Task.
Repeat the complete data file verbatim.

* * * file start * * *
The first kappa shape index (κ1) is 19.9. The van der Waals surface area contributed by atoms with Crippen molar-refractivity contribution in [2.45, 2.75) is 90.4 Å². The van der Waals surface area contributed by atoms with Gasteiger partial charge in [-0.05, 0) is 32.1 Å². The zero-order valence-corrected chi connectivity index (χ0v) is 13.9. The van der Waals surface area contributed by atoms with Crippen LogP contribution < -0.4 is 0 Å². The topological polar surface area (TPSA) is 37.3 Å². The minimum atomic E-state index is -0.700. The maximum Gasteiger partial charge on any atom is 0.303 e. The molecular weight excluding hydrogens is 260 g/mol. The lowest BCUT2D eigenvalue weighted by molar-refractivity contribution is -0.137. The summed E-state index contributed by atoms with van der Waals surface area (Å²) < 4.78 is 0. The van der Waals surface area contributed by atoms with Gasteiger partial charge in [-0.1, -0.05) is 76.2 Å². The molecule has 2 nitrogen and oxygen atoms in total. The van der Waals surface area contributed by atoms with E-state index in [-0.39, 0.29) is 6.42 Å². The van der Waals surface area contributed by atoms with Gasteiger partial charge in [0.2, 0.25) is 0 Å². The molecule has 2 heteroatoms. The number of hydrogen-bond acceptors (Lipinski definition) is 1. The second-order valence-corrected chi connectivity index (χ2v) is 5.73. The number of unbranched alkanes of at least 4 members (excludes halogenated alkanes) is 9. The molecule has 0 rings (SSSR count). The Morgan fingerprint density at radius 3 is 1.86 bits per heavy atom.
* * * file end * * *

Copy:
The first kappa shape index (κ1) is 19.9. The van der Waals surface area contributed by atoms with Crippen molar-refractivity contribution in [2.45, 2.75) is 90.4 Å². The van der Waals surface area contributed by atoms with Gasteiger partial charge in [-0.05, 0) is 32.1 Å². The zero-order valence-corrected chi connectivity index (χ0v) is 13.9. The van der Waals surface area contributed by atoms with Crippen LogP contribution < -0.4 is 0 Å². The topological polar surface area (TPSA) is 37.3 Å². The minimum atomic E-state index is -0.700. The maximum Gasteiger partial charge on any atom is 0.303 e. The molecular weight excluding hydrogens is 260 g/mol. The lowest BCUT2D eigenvalue weighted by molar-refractivity contribution is -0.137. The summed E-state index contributed by atoms with van der Waals surface area (Å²) < 4.78 is 0. The van der Waals surface area contributed by atoms with Gasteiger partial charge in [-0.1, -0.05) is 76.2 Å². The molecule has 2 nitrogen and oxygen atoms in total. The van der Waals surface area contributed by atoms with E-state index in [-0.39, 0.29) is 6.42 Å². The van der Waals surface area contributed by atoms with Gasteiger partial charge in [0.2, 0.25) is 0 Å². The molecule has 2 heteroatoms. The number of hydrogen-bond acceptors (Lipinski definition) is 1. The second-order valence-corrected chi connectivity index (χ2v) is 5.73. The number of unbranched alkanes of at least 4 members (excludes halogenated alkanes) is 9. The molecule has 0 rings (SSSR count). The Morgan fingerprint density at radius 3 is 1.86 bits per heavy atom.